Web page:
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We're on course for Phase Two of lockdown exit as figures 'stable'

'Very low' level of disease in community sparks optimism

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A member of the public wears a face mask in Dublin city centre yesterday.

A member of the public wears a face mask in Dublin city centre yesterday.

A member of the public wears a face mask in Dublin city centre yesterday.

The country is on course to take the next step to easing lockdown as the latest trends show the coronavirus is being crushed.

The level of the disease in the community is now "very low" and all the indications are that overall control of the virus is now "astonishingly stable".

The optimistic verdict was delivered yesterday by Prof Philip Nolan, of Maynooth University, who is leading a team tracking the spread of the virus.

"Intensive care and hospital admissions as well as the number of deaths per day continue to decline. The number of cases per day remain stable," he said.

It will be next week before figures that reflect the impact of phase one of the exit lockdown measures on the spread will be clear, but even at this point there are no hints that would lead to worry.

The next phase of the road-map to exit lockdown is due to come into effect on June 8 when people may be able to travel 20km, more shops and can open and over-70s can visit supermarkets.

However, the ongoing toll of the virus was revealed by Chief Medical Officer Dr Tony Holohan who announced another nine deaths, bringing the total to 1,639.

A report from the Department of Health showed the death rate from the virus here is 6.5 per 100,000 population.

Ireland ranks eighth lowest in a table of 10 countries behind Belgium, France, UK, Italy, the Netherlands, Sweden and Spain.

Dr Holohan said not all countries count confirmed and probable cases of the virus, as we do in the Republic.

Three-quarters of contacts of confirmed cases of people with Covid-19, who had tested positive themselves, showed no symptoms of the disease.

Symptoms

Earlier HSE chief executive Paul Reid said 73pc of such close contacts who have tested positive in the past week were asymptomatic.

Speaking at the HSE weekly briefing, he urged close contacts of confirmed cases to "come forward" for testing to further suppress the virus.

It came as HSE chief clinical officer Colm Henry said transmission of the virus has been taken "off the streets" and is mainly among households.

Mr Reid said 320 close contacts were tested in recent days, with 38 testing positive.

He said Ireland is one of the first countries in the world to test contacts of confirmed cases.

He added that, even if people do not feel they have symptoms, if they are invited to take a swab test they should do so.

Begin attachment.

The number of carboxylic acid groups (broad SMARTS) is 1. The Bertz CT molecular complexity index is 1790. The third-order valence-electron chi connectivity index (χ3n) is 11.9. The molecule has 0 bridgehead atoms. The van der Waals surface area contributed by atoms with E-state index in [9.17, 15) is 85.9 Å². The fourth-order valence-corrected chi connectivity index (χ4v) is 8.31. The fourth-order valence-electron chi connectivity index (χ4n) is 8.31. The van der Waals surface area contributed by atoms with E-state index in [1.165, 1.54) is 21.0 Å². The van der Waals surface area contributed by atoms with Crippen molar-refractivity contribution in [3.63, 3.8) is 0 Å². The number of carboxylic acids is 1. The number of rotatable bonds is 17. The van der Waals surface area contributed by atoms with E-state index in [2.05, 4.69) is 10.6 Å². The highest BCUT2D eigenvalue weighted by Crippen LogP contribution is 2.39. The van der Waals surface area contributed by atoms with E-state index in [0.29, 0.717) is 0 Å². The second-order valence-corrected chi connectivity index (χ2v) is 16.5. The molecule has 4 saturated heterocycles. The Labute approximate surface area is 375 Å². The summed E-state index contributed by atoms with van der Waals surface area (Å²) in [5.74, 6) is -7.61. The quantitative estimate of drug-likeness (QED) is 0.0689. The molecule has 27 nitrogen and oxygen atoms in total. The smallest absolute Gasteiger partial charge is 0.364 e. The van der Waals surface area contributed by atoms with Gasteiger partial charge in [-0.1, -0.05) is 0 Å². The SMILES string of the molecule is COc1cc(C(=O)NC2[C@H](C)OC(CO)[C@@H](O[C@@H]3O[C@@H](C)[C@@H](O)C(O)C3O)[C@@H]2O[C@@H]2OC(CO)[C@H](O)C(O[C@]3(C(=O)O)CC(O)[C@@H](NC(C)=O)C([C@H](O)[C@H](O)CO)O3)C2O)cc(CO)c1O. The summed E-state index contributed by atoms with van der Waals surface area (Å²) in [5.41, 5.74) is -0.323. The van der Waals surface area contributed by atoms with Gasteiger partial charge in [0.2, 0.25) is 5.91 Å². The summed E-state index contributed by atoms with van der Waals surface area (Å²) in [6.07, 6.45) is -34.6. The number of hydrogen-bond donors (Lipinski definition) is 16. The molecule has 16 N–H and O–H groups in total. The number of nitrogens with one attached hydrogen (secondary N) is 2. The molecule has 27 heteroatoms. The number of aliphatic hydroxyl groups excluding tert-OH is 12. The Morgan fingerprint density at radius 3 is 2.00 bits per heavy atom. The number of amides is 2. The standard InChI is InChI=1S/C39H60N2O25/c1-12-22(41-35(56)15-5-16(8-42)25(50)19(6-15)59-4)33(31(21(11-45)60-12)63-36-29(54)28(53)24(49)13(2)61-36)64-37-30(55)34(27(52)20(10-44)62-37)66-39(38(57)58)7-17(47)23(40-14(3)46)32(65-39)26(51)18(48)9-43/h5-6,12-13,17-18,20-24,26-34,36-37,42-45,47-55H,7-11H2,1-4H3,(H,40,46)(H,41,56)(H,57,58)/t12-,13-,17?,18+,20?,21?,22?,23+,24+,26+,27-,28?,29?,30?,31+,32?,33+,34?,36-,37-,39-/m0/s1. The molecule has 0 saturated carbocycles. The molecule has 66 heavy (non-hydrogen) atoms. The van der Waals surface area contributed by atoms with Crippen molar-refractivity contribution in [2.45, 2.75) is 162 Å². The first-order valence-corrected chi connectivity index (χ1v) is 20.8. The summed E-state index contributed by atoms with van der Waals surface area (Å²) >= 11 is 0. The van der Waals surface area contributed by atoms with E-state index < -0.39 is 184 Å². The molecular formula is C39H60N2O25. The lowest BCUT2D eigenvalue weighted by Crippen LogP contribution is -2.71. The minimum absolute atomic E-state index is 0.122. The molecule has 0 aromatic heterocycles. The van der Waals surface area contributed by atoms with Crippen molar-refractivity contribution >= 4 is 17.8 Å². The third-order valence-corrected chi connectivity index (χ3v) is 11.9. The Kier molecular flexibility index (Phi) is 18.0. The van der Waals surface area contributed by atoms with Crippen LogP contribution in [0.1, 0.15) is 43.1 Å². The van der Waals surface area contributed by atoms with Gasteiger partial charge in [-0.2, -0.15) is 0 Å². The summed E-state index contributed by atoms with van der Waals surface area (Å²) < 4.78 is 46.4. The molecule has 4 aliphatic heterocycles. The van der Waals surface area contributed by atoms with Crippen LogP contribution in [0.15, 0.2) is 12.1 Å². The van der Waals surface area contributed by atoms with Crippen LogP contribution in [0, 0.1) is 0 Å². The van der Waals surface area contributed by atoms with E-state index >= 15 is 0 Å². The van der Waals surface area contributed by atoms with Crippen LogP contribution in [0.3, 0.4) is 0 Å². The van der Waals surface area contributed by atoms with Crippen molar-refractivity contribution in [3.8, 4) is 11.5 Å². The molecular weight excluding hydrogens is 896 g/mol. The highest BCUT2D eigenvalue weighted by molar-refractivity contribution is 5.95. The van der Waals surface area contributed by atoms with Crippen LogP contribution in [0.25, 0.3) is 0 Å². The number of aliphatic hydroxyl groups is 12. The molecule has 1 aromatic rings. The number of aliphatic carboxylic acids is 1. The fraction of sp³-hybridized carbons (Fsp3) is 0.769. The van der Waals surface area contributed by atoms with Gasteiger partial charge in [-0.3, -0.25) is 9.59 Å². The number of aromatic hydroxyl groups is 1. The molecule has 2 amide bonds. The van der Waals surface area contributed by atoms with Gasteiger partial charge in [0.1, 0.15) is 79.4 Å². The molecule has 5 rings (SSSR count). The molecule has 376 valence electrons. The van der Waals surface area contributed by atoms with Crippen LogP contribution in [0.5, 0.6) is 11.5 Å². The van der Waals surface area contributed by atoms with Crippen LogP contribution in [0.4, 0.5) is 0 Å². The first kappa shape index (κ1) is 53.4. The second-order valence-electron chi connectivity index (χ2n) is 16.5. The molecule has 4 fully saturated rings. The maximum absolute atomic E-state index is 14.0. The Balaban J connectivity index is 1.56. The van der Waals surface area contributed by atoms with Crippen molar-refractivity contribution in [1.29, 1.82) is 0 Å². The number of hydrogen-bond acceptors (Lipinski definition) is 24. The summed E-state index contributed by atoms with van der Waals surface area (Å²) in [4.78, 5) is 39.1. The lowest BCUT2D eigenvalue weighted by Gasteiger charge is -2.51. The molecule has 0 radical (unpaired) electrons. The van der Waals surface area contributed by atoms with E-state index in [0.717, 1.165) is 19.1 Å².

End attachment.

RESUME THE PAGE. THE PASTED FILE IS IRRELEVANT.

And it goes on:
"It is really important that people come forward and have the test. That is the best way to suppress the virus in the community," he said.

Dr Henry echoed this, saying: "Some of these people are actually pre-symptomatic. They just haven't developed their symptoms yet.

Experiment

"We know that people who become ill can shed the virus for 48 hours before they show symptoms themselves."

Meanwhile, new research shows half of a representative sample of the Irish public failed to recognise that someone experiencing flu-like symptoms needed to self-isolate, in an experiment conducted by the ESRI's behavioural research unit.

While almost 88pc understood someone with a fever or dry cough should self-isolate, this fell to 49pc for less common symptoms of Covid-19, such as a sore throat or aches and pains.

The study presented members of the public with different scenarios and asked them to judge whether the situation required self-isolation.

People were more likely to say that someone who was asymptomatic but had been in contact with a suspected case of Covid-19 should self-isolate, than someone with flu-like symptoms who had not had such contact.

The public health guidelines are clear that people with any flu-like symptoms self-isolate.

"Self-isolation will continue to be a vital part of the battle against Covid-19 in coming months, so we need people to understand when it is needed," said Pete Lunn, head of the ESRI behavioural research unit.

"Our study shows that while understanding in relation to primary symptoms is good, the message about less common symptoms has not yet been fully absorbed."

The study also tested a range of communication techniques designed by behavioural scientists to improve decisions about self-isolation.

It found that simple flow diagrams - called 'decision trees' - improved decision-making.

An online planning tool helped people to feel that they could cope with a period of self-isolation, especially younger people.